Vada Pav is the quintessential street food of Mumbai, the city previously called Bombay. The name literally means ‘fritter’ and ‘bread’… it is exactly that, a potato fritter coated in batter and fried, placed in a piece of bread and served with dry garlic chutney.
The dish as it is, is not very old. In the 1960s, there was an effort to develop local businesses in the food industry and experimentation with new combinations resulted in vada pav, which was an instant hit.
Vadas of various types have been a part of the Indian cuisine for centuries. The pav was introduced to India by the Portuguese, initially in the territory of Goa which they started to rule in the 16th century. A bit of interesting history: the port of Bombay was given to the British as part of the dowry of the Portuguese princess Catherine of Braganza when she married Charles II of England, in 1661.
The word pav comes from the Portuguese word ‘pão’ meaning bread.
Today vada pav is considered a symbol of Mumbai street food, though it is popular in many parts of India, especially in the state of Maharashtra where Mumbai is situated.
As can be expected of a dish so popular, there are many versions of the recipe, with minor differences. I have used onions in the recipe here but many versions do not include them. Similarly, sometimes several chutneys – green chutney, tamarind chutney, garlic chutney etc – are added to the dish. I have used only dry garlic chutney here. You can find recipes for more chutneys or buy them in Indian grocery stores, if you would like to try the dish with them.
The Vadas are fried in hot oil. You can use a deep fryer or fry them in a small pan of heated oil, taking extreme care with the hot oil to prevent fires or burning.
Pav is a bit softer and sweeter than regular bread and is available in most Indian grocery stores. If you can get them, use them, as they make a difference to the end product. If not, dinner roles can be used.
This is one of those dishes that taste better outside than indoors. And they travel well too. So try them on your next picnic!
V is for Vada Pav
For the batter
For the filling
- Dry roast the peanuts on low heat till they start getting brown spots. When they are cooled, remove the skins and set aside.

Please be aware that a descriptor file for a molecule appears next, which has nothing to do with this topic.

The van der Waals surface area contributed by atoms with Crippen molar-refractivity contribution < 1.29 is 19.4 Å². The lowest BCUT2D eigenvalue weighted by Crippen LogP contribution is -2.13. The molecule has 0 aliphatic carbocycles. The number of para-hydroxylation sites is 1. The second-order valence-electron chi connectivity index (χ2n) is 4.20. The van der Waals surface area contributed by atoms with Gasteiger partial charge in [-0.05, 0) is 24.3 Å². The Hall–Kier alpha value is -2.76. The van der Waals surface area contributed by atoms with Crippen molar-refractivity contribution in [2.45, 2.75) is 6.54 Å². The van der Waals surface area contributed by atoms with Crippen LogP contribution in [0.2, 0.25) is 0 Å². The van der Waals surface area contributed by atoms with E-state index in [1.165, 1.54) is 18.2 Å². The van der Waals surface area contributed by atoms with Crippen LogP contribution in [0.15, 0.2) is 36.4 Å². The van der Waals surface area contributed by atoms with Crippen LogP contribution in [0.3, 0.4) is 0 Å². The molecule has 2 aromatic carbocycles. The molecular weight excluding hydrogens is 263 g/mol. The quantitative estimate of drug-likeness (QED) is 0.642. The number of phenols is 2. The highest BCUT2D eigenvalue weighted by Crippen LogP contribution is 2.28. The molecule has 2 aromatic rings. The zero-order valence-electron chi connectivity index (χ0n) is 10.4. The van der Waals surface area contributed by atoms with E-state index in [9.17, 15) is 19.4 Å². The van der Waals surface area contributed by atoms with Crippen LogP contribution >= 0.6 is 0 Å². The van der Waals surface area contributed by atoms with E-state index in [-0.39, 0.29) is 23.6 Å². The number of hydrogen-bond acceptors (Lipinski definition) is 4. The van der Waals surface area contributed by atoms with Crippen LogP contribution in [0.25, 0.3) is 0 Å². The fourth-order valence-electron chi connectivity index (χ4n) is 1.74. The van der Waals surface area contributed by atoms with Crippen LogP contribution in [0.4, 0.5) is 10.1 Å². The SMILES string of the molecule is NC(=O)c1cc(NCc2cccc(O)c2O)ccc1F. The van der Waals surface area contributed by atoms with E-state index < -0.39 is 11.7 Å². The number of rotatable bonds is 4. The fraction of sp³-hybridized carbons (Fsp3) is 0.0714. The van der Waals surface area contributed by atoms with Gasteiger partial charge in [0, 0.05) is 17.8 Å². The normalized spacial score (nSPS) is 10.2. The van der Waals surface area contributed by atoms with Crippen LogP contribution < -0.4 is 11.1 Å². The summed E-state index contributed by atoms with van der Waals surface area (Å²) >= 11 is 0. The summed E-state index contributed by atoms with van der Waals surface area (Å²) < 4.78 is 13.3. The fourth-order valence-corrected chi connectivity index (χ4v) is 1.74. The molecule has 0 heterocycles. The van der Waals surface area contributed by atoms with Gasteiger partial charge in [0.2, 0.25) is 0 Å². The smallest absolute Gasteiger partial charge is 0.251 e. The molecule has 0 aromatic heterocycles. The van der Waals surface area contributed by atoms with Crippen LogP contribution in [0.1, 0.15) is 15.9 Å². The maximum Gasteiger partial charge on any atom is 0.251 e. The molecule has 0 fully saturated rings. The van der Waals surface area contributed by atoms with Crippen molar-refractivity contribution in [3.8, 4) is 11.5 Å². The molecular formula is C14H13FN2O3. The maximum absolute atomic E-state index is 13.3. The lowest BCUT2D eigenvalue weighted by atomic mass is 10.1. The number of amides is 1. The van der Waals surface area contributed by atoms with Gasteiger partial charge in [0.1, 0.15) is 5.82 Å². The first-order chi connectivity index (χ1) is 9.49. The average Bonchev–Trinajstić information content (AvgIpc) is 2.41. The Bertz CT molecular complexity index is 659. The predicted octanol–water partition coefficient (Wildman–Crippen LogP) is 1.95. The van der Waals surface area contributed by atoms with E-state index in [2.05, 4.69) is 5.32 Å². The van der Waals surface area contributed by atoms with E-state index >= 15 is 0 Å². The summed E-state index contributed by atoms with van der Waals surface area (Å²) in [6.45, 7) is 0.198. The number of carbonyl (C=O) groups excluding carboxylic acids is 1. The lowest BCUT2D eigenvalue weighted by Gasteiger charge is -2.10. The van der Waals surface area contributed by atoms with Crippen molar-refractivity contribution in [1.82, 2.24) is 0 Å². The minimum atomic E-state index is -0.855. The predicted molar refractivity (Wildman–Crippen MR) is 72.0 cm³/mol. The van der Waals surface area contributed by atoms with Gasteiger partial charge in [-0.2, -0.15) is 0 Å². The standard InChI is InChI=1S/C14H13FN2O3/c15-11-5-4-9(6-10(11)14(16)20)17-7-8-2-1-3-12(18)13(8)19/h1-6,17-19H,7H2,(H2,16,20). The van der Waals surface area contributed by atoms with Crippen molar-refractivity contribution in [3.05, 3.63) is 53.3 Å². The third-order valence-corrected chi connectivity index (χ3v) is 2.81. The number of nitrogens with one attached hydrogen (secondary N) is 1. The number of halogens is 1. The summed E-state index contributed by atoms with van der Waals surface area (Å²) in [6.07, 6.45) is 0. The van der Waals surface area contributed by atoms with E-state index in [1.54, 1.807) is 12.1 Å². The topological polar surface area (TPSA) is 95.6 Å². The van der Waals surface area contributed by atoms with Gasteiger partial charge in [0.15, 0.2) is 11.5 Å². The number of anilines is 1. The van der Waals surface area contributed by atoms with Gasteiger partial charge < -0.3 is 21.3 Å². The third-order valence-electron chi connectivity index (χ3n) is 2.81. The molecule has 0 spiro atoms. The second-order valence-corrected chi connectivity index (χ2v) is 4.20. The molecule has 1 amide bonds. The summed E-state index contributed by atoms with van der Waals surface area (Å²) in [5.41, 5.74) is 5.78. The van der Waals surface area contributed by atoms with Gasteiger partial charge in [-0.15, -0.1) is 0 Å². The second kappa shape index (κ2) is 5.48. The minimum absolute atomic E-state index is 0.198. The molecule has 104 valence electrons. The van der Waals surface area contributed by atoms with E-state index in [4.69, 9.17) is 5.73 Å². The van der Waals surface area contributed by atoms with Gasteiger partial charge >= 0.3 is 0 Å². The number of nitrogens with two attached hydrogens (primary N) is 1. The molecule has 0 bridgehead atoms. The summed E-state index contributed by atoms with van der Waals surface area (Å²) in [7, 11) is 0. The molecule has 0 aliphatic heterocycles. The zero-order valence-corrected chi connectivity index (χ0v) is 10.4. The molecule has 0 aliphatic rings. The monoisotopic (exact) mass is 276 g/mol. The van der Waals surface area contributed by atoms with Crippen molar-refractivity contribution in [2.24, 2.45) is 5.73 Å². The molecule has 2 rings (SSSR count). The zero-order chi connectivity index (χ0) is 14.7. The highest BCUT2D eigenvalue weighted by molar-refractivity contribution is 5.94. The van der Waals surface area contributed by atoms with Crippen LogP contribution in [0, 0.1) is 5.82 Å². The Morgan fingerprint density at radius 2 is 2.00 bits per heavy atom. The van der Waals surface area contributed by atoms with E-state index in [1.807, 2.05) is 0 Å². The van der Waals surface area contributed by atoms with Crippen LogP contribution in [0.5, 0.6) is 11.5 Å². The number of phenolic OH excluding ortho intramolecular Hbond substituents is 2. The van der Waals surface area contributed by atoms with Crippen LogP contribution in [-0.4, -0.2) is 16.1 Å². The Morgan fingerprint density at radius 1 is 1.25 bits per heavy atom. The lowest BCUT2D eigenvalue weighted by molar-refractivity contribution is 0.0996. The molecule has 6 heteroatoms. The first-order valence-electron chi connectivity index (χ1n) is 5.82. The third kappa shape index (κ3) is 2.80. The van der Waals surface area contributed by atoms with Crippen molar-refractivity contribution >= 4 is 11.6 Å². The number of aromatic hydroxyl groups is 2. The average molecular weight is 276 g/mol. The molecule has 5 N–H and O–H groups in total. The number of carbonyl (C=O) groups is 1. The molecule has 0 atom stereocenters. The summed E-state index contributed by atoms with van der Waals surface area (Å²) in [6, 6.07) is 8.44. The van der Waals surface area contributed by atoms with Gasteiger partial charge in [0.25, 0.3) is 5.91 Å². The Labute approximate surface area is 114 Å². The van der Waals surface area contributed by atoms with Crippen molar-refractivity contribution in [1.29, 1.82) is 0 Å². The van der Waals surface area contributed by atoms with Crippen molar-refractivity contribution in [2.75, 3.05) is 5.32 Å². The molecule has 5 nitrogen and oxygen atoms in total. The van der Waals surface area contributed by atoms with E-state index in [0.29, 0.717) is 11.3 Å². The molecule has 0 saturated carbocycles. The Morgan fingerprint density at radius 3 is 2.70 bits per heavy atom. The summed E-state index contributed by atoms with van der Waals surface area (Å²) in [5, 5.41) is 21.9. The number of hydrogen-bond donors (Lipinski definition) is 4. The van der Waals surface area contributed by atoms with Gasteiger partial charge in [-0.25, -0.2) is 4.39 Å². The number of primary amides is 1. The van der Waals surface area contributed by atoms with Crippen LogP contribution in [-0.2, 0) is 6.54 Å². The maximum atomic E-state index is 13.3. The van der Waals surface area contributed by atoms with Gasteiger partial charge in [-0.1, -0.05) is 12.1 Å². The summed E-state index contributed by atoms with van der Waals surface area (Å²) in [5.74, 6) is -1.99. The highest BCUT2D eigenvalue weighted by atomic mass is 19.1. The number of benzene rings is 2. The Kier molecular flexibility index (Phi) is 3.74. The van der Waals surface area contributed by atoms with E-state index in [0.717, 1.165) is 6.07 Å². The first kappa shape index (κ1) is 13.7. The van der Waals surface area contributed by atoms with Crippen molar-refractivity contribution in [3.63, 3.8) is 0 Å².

- Using a food processor or a mortar and pestle, grind the garlic, coconut, peanuts, cayenne and enough salt to form a rough mixture.
- To make the batter, mix together all the ingredients, with enough water to bring it to the consistency of a thick pancake batter. Set aside.
- Heat the oil in a largish pan, over medium heat.
- Add the mustard seeds to the hot oil. They will splutter and tend to jump out of the pan. So be sure to use a splatter screen.
- When the mustard seeds have finished spluttering, add the asafetida, if using. Immediately, add the onions, green chilies, ginger, garlic, and curry leaves if using, to the pan. Stir and cook till the onions start getting brown.
- Meanwhile, roughly mash the potatoes. Don’t overwork the potatoes into a dough.
- When the onions are golden brown, add the mashed potatoes and enough salt to the pan. Mix well.
- Turn off the heat and add the chopped cilantro leaves and mix well. Set aside till cooled.
- When cooled, form into uniform sized ball shapes.
- Coat each ball of filling in the batter, and deep fry in hot oil till crisp.
- Slit each of the pav down the center and toast on a buttered pan for a minute.
- Place a few salad leaves, some garlic chutney and a vada, slightly flattened, in each pav. Serve with additional chutney on the side.
5 thoughts on “V is for Vada Pav”
Among my favourite Indian fast foods! Good at any time of the day! I love your food photography!
VADAPAV is not a friendbut a way of life, isn’t it?
Love the VadaPav. Very flavorful and tasty.! Really good!
Thanks for this recipe!
Your vada pav looks awesome… interesting fact from history too
Good to know history behind Paav …and omg am so drooling and tempted for a Vada pav now.
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